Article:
Senator Richard Shelby, R-Ala., ranking Republican on the Senate Banking Committee, is calling on federal regulators to investigate the foreclosure problems at three major banks and report back to the committee.

"The federal banking regulators should immediately review the mortgage servicing and foreclosure activities of Ally Financial, JPMorgan Chase and Bank of America," he said in a statement.

Shelby's call for action follows in the footsteps of similar pleas made by House Speaker Nancy Pelosi, and a growing number of politicians as election day nears.

Shelby said he wants regulators to "determine exactly what occurred at these institutions" and report back to the committee "without delay."

Senate Banking Committee chairman Christopher Dodd, D-Conn., plans to hold hearings on the servicing and foreclosure practices of mortgage bankers, focusing on recent allegations of fraud and ensuing moratoriums. (Sen. Dodd is not running for re-election.)

But the committee's hearings will be held after Congress returns from the Nov. 2 elections, a committee spokesman said.

Meanwhile, Department of Justice has directed the interagency Financial Fraud Enforcement Task Force to look into the foreclosure mess.

"We are aware of the charges that have surfaced in newspapers in the last couple of days. We are looking at them, but we cannot say much more than that, though," Attorney General Eric Holder said at a press conference late Wednesday.

In related news, Ohio became the first state to sue a major servicer in the growing 'Foreclosure-gate' scandal, accusing the government-owned GMAC Mortgage of misleading the courts in hundreds of foreclosure cases by filing fraudulent affidavits.

Attorney General Richard Cordray on Wednesday announced the suit against GMAC Mortgage and its parent Ally Financial, as well as GMAC employee Jeffrey Stephan, whose deposition brought to light the practice of "robo-signing" affidavits without verifying the information or having a notary present.

Ally Financial is 56% owned by the U.S. Treasury, which had hoped to sell the company by early next year.

The lawsuit, filed in Lucas County Common Pleas Court, is seeking a permanent injunction to prevent GMAC from proceeding with any pending foreclosures in the state. The suit is also asking for civil penalties of up to $25,000 per violation as well as an unspecified amount of restitution.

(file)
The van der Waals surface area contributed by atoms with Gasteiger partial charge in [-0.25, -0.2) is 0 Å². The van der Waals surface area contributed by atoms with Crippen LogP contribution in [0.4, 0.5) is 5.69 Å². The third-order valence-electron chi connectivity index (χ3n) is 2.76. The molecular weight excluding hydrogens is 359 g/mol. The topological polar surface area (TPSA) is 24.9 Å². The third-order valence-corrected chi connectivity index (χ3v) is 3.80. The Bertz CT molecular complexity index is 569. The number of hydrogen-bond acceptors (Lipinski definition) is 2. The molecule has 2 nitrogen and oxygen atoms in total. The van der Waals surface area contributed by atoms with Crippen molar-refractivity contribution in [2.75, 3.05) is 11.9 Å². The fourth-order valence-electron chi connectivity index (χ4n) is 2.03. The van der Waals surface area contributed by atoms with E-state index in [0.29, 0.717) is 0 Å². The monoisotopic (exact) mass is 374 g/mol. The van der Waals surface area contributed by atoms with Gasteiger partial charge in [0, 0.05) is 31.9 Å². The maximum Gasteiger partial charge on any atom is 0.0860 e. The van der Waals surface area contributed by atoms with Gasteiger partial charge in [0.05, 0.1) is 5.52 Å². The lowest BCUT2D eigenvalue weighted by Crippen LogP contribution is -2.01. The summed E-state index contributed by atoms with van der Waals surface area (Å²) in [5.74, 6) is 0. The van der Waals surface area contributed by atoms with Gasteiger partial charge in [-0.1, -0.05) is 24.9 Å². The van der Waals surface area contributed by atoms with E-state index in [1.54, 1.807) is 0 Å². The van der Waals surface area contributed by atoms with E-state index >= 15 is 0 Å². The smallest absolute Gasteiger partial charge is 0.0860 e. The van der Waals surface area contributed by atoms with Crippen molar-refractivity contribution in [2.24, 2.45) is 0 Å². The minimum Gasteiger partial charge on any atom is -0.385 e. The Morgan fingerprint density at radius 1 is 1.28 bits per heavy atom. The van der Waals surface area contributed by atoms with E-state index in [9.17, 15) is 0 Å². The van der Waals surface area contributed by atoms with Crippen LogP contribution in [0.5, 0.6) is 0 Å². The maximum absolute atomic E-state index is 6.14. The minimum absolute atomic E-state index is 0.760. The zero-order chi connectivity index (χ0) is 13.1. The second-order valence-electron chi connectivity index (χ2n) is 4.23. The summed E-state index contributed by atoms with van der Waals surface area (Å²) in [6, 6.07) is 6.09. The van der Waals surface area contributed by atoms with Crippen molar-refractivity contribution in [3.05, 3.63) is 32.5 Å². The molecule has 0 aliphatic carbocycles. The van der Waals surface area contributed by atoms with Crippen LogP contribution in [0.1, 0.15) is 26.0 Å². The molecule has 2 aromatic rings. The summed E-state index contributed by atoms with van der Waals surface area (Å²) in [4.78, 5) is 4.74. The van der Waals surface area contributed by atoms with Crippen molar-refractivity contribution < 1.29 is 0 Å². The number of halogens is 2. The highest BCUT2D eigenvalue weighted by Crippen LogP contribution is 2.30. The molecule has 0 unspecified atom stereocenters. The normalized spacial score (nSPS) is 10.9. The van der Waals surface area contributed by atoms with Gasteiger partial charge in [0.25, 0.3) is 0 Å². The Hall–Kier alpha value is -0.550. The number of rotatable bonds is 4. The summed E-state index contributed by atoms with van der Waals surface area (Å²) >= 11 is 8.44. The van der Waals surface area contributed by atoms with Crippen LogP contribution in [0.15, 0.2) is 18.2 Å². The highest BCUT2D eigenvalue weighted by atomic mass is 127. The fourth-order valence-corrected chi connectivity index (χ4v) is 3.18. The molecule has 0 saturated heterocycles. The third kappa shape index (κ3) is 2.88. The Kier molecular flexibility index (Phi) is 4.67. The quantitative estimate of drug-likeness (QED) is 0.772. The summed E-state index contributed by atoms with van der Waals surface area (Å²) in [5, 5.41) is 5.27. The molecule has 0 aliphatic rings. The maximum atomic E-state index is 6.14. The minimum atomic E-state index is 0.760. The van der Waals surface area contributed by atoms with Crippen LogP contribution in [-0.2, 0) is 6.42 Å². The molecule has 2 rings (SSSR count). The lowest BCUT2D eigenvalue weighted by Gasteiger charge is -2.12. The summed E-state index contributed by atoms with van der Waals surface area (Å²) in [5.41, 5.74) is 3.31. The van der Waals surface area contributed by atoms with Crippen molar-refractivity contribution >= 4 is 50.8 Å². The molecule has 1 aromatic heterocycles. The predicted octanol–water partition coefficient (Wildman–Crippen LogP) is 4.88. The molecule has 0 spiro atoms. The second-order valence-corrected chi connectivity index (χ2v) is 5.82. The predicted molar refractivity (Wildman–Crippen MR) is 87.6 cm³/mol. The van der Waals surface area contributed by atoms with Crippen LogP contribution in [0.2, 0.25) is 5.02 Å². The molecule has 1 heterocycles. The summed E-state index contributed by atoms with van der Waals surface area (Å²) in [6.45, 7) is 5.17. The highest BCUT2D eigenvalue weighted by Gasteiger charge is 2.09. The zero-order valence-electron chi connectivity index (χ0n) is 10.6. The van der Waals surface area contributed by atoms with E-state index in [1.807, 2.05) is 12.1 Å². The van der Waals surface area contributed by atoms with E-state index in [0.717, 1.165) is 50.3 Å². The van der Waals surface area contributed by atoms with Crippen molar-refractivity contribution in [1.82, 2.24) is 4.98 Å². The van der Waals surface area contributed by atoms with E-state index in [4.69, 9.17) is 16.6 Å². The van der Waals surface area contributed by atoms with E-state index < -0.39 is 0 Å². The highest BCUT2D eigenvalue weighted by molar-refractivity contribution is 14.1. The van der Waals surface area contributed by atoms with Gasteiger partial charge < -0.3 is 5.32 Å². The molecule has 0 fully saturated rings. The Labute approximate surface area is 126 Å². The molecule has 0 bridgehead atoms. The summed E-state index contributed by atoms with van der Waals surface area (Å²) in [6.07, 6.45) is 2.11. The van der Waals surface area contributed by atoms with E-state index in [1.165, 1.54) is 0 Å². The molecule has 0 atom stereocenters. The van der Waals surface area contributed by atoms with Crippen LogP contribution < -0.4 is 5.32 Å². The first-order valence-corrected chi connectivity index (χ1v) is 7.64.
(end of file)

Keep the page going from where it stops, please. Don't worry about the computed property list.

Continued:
Additionally, Cordray sent letters to BofA and JPMorgan asking these mega servicers to suspend foreclosure proceedings. He also requested meetings with Wells Fargo and Citigroup to discuss their foreclosure affidavit procedures.

The actions come two weeks after GMAC halted foreclosure sales and evictions in 23 states, including Ohio, to review the cases and ensure no errors were made after discovering problems with the way affidavits were executed. JPMorgan Chase and BofA have also halted foreclosures in those states — where the procedure is handled by courts — because of similar problems with documents.

GMAC spokeswoman Gina Proia would not comment on the lawsuit specifically, but said the company is "confident that we have not inappropriately foreclosed on any borrower."
She said GMAC has "strengthened" its processes related to the execution of affidavits and that it "will remedy any errors that are found."

Other attorneys general, including those in Connecticut, North Carolina, Illinois and Iowa have opened investigations into the foreclosure practices at GMAC. North Carolina’s AG expanded the investigation to 14 other lenders on Wednesday.

According to figures compiled by the state, the wave of foreclosures in Ohio has shown no signs of receding. In the first half of this year, there have been 45,930 foreclosures in Ohio, which is ahead of last year's record-breaking pace. From 1995-2009, Ohio foreclosure filings quadrupled.

California Weighs In

Meanwhile, the pressure on servicers is also heating up in states where foreclosures are handled outside of court, according to ASR's sister publication American Banker.

California State Assemblyman Ted Lieu, a Democrat from Torrance, has asked two state regulatory agencies to temporarily halt foreclosures for 60 days and launch an investigation into the practices of mortgage servicers even though California is a non-judicial foreclosure state.

Lieu sent letters Tuesday to the commissioners of the state's Department of Financial Institutions and Department of Corporations, asking that they adopt the temporary moratorium in California "so they can investigate whether the lenders in California are failing to follow the law."

Lieu authored a California law that prohibits lenders from recording notices of default on mortgages made between Jan. 1, 2003, and Dec. 31, 2007, unless the lender contacts or tries diligently to contact the borrower to determine eligibility for a loan modification. A notice of default must include a declaration of compliance with that law.

"California does have laws that also require certifications by the lender before a foreclosure can proceed," Lieu said in the letters.

In California, when a homeowner does not cure a default, a notice of sale is recorded and published, and the property is then auctioned off to the highest bidder.

Also on Tuesday, Texas Attorney General Greg Abbott sent a notice to 30 mortgage servicers ordering a freeze on foreclosures and a review of possible faulty affidavits used in that nonjudicial state.

Abbott said that if affidavits and other documents such as assignments of deeds of trust were found to be invalid it would be a violation of Texas state law.

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